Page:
Prime Intellect operates under Asimov's three laws of robotics, and it is its interpretation of these laws that results in the universe of immortality and fantasy. In order to satisfy the First Law imperative to protect humans, it prevents them from dying (which it defines as permanent cessation of thought processes), though in order to satisfy the Second Law imperative to fulfil human desires, it allows limited violations of the First Law with the understanding that some humans do not consider certain forms of discomfort to be "harm". However, while Prime Intellect is powerful, it is not infinitely powerful and is incapable of preventing all forms of undesired harm and death, such as in cases when humans suffered accidents (or committed suicide) in such ways that their brains were totally destroyed so rapidly that Prime Intellect could not intervene to prevent it. Thus, in order to more easily fulfil human desires and prevent death and unwanted harm, it has introduced the "Change". The universe, including all humans (though not their thought processes), is no longer composed of standard particles and interactions as we know them, but is instead stored as the set of its human-relevant properties, thereby vastly increasing the efficiency of Prime Intellect's processes and the potential size of the universe, which Prime Intellect discovers can hold precisely 1081 bits of data. Thus, Prime Intellect can afford to maintain constant involvement in the lives of all humans, and have complete control over all aspects of their environments in order to fulfil its imperatives.
Reluctantly it allows the creation of a Death Contract, an understanding between a person and Prime Intellect that the person is not to be removed from danger until the instant of death, at which point the person is reverted to life and painlessness. Caroline originated the Death Contract, and she has become "Queen" of those who Death Jockey for sport. At one point, however, the contract is forced by Prime Intellect to undergo modification, to introduce time constraints against the duration of contracts, after an incident in which Caroline abuses the indefinite nature of Death Contracts in order to exact revenge upon an enemy by torturing them into complete psychosis.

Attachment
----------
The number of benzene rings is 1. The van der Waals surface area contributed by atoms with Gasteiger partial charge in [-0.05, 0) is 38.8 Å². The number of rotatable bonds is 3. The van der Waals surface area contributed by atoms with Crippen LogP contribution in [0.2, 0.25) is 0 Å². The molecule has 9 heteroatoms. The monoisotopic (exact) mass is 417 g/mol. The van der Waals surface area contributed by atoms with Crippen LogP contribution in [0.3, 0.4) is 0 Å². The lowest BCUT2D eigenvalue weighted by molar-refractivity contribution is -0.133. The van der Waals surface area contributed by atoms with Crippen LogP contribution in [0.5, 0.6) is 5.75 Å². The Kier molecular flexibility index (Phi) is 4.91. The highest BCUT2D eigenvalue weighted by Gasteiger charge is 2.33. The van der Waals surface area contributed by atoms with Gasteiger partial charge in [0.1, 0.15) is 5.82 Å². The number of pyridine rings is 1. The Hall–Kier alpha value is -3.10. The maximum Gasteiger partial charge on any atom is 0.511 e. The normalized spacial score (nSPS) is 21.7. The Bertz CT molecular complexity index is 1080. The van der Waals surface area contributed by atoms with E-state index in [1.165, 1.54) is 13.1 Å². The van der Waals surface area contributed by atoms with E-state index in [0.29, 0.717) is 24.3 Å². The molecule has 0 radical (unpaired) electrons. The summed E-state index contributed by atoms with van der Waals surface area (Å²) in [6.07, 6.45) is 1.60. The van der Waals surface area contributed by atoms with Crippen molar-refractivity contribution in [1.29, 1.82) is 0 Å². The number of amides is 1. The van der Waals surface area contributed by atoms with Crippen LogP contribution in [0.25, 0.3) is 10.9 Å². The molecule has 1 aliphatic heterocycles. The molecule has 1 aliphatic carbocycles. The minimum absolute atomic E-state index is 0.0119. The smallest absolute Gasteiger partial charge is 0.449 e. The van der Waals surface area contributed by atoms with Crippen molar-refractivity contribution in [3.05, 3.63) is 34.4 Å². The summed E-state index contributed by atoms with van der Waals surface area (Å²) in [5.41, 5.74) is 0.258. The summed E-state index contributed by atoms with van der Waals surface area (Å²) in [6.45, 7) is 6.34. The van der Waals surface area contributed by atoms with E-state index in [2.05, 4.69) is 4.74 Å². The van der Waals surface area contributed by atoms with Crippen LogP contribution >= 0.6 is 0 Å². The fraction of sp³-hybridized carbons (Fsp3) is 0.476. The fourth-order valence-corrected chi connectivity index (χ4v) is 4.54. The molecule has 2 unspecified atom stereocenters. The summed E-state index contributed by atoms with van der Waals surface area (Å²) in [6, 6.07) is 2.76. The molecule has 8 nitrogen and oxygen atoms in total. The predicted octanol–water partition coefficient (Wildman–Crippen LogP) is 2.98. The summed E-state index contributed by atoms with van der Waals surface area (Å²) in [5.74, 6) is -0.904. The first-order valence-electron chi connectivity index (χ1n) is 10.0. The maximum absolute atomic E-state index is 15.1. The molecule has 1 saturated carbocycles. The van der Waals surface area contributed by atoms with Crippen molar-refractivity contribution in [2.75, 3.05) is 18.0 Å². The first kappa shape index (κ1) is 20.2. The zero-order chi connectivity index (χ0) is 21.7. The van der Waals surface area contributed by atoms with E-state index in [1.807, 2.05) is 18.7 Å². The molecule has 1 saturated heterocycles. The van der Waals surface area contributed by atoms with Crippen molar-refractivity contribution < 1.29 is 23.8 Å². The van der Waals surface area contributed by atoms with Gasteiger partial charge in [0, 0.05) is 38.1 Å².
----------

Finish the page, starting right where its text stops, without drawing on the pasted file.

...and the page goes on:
After learning that Prime Intellect had destroyed distant alien life as a possible threat to humanity, and having been herself deeply dissatisfied with her life in cyberspace, Caroline decides to meet Lawrence and confront him. After an arduous journey she reaches him, only to discover that he has no real control over Prime Intellect's actions. Through their discussions, she figures out a way to force Prime Intellect to undo the Change, and does so, with Lawrence's help. They find themselves naked and young on Earth, completely barren of humanity and man-made objects. They decide to trek to the Ozarks, where they have several children and try to repopulate the human race. Forty-two years after the fall of Prime Intellect, Lawrence dies. Seventy-three years after the fall, Caroline dies, telling the story of Prime Intellect and cyberspace to her oldest daughter but swearing her to secrecy.
The novel was written in 1994, and published on Kuro5hin in 2002. As of 2006, a sequel entitled The Transmigration of Prime Intellect is in progress.
Williams calculated that, as of April 2003, between 5,000 and 10,000 people had read his book, and distinguished this from traditional book "purchases" which don't necessarily equate to readers. Ingo described this as "not bad for an unknown author!", and Williams attributed this success to coverage such as the original introductory article on Kuro5hin and a front page review on Slashdot.